History of Menageries
The Travelling Menagerie, also known as the Beast Show, is the term commonly used to describe itinerant animal exhibitions as they developed during the nineteenth century. The expression travelling zoo was also used and as well as exhibiting on the fairground, they were a stable feature of the circus. The travelling menagerie reflects the increasing wealth and influence of fairground showman in the nineteenth century, interest generated by new knowledge in the natural sciences and the publics’ fascination with the exotic and the dangerous.
The origins of menageries themselves, as collections of both domestic and exotic animals, can be traced to classical times. Both Roman Emperors and later, European Royalty, kept menageries for entertainment and prestige becoming regular additions to wealthy homes throughout Europe from the seventeenth century onwards.
Animal exhibition itself is recorded from the very earliest times, taking the form of ‘dancing’ bears, ‘sapient’ animals or, as in Elizabethan London, Bear Baiting. However, though its origins may lie in the spectacles of the Roman amphitheatres, the Travelling Menagerie itself is a peculiarly modern phenomenon.
As colonial expansion brought further and more regular contact with remote regions, birds and animals unseen in Europe arrived at the ports. Here, collectors searched, encouraging the sailors to return with animals thus supplementing their income. By popular legend, George Wombwell started his menagerie with two snakes bought from a sailor at the Port of London.
As this trade developed, animals were stocked in dealers’ yards forming a further basis for animal exhibition. The same period saw the growing popularity of pets and regular exhibitions of domestic animals, for example, the Durham Ox demonstrating the success of new breeding technologies.
The exhibition of new and bizarre animals was seen as both entertaining and educational. The search for a methodical way to account for variety in the natural world and to establish an order and classificatory system gave impetus and respectability to the menageries.
The travelling menagerie was, alongside portable theatres and waxworks, the great fairground attraction of the nineteenth century.
In the late eighteenth and early nineteenth century there were several menageries travelling; amongst the better known, documented by Frost, are Polito, Ballard, Pidcock, Miles and Wombwell.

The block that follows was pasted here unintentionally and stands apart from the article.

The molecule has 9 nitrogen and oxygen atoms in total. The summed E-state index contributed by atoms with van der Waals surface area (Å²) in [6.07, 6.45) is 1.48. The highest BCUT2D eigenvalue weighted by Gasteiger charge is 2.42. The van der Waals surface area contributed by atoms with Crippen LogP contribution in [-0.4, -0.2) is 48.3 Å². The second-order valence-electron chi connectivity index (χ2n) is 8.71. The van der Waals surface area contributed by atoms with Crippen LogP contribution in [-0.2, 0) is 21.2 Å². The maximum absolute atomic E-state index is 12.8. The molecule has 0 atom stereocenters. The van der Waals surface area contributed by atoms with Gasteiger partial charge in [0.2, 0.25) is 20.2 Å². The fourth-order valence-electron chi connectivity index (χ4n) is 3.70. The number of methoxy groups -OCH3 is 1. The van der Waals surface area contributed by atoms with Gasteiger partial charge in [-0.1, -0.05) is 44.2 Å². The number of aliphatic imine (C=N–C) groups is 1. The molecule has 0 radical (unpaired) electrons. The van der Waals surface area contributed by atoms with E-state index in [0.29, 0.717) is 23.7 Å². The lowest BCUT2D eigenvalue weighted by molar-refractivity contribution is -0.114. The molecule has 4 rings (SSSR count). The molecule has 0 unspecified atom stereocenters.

The shows were built up in a particular fashion with highly decorative front displays and the ‘beast wagons’ placed behind in a rectangle, thus forming an enclosed area. The menageries often boasted ‘A Splendid Band in Attendance’, the menagerist becoming highly regarded by the public through their displays and educational commitments. By the time of his death in 1850, George Wombwell was so well known that his obituary was published in local papers the length and breadth of the country indicating quite how great was the popularity of the menageries.
The exhibition practices of the menageries changed over time, as the population grew more accustomed to the species on display, with the animals being used as performers to reinvigorate the entertainment offer.
Through the nineteenth century the number of menageries multiplied as the increasing wealth of the urban communities created an demand for popular entertainment.
The exhibition of animals as a performance between keeper/trainer and ‘wild’ animal, in parallel with their presentation as natural curios or oddities, had been introduced by Van Amburgh in the United States in the 1820s. The circus itself, established in the late eighteenth century principally around equestrian skills, evolved gradually through the nineteenth century, into a spectacle which included a significant element of animal acts and animal exhibition in the form of circus menageries. Similarly, travelling menageries, which at first had been largely devoted to the exhibition of exotic animals and new species began to incorporate animal acts, in particular lion-taming. A contemporary development saw variety acts involving animals as actors and comedians gain popularity.
When the menageries at Exeter Change and the Tower of London had closed, their collections moved to the Surrey Zoological Gardens (1829) and the Zoological Society of London (1831/2) respectively. Similarly, travelling menageries played a role in furnishing zoological gardens. Edward H. Bostock, a great-nephew of George Wombwell for example, opened The Scottish Zoo on 12th May, 1897; while later, in 1932, he sold his collection to London Zoo at Whipsnade. Animal dealers such as Hagenbeck in Germany were instrumental in providing a network for the provision of menagerie animals.
In the latter nineteenth century and early twentieth century the constant search for variety led to the mixing of the menagerie in some seemingly unlikely combinations with the Cinematograph, for example Crecraft’s Wild Beast and Living Picture Show, and Hancock’s Living Pictures and Menagerie.
The twentieth century saw the gradual decline of the travelling menagerie on the fairground, yet as late as 1928 The World’s Fair carried adverts for ground to let at North Park Bootle for the May Day where the menagerie is at the head of the list of invited entertainments. The same issue proposes that Wild Beast Shows take up spaces to let at Grimsby Statute and Pleasure Fair. There were shows travelling till the 1960s that were essentially menageries, often travelling under the name of Lion Shows.
The most famous travelling menagerie had been founded in the first years of the nineteenth century by George Wombwell and its reputation was such that the name was still travelling until December 1931 when Bostock and Wombwell’s Menagerie showed for the last time at the Old Sheep Market, Newcastle.